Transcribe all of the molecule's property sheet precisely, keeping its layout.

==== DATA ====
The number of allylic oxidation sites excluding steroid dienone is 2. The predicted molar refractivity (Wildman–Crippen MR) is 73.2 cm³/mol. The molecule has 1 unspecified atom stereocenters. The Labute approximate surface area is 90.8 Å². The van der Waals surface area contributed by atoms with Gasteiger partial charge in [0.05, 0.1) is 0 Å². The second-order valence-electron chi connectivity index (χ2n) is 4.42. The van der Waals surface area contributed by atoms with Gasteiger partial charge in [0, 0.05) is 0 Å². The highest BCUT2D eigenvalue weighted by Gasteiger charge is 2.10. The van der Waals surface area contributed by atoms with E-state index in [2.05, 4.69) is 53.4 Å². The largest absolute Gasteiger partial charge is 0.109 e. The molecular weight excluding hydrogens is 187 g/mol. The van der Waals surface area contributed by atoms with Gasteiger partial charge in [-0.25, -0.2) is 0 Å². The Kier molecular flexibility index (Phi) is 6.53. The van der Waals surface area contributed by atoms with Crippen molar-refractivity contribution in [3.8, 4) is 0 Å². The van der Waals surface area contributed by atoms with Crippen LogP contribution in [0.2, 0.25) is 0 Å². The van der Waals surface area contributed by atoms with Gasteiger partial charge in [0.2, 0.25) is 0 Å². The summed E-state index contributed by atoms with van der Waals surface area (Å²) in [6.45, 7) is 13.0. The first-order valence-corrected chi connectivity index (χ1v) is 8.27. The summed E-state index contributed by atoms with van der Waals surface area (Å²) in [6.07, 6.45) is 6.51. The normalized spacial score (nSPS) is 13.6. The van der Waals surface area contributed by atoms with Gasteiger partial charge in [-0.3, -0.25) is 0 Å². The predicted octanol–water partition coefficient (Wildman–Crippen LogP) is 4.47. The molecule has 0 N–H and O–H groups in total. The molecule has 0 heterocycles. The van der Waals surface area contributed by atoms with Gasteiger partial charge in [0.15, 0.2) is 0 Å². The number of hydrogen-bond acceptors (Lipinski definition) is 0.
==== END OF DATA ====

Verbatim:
The number of allylic oxidation sites excluding steroid dienone is 2. The predicted molar refractivity (Wildman–Crippen MR) is 73.2 cm³/mol. The molecule has 1 unspecified atom stereocenters. The Labute approximate surface area is 90.8 Å². The van der Waals surface area contributed by atoms with Gasteiger partial charge in [0.05, 0.1) is 0 Å². The second-order valence-electron chi connectivity index (χ2n) is 4.42. The van der Waals surface area contributed by atoms with Gasteiger partial charge in [0, 0.05) is 0 Å². The highest BCUT2D eigenvalue weighted by Gasteiger charge is 2.10. The van der Waals surface area contributed by atoms with E-state index in [2.05, 4.69) is 53.4 Å². The largest absolute Gasteiger partial charge is 0.109 e. The molecular weight excluding hydrogens is 187 g/mol. The van der Waals surface area contributed by atoms with Gasteiger partial charge in [-0.25, -0.2) is 0 Å². The Kier molecular flexibility index (Phi) is 6.53. The van der Waals surface area contributed by atoms with Crippen molar-refractivity contribution in [3.8, 4) is 0 Å². The van der Waals surface area contributed by atoms with Crippen LogP contribution in [0.2, 0.25) is 0 Å². The van der Waals surface area contributed by atoms with Gasteiger partial charge in [0.2, 0.25) is 0 Å². The summed E-state index contributed by atoms with van der Waals surface area (Å²) in [6.45, 7) is 13.0. The first-order valence-corrected chi connectivity index (χ1v) is 8.27. The summed E-state index contributed by atoms with van der Waals surface area (Å²) in [6.07, 6.45) is 6.51. The normalized spacial score (nSPS) is 13.6. The van der Waals surface area contributed by atoms with Gasteiger partial charge in [-0.3, -0.25) is 0 Å². The predicted octanol–water partition coefficient (Wildman–Crippen LogP) is 4.47. The molecule has 0 N–H and O–H groups in total. The molecule has 0 heterocycles. The van der Waals surface area contributed by atoms with Gasteiger partial charge in [0.15, 0.2) is 0 Å². The number of hydrogen-bond acceptors (Lipinski definition) is 0.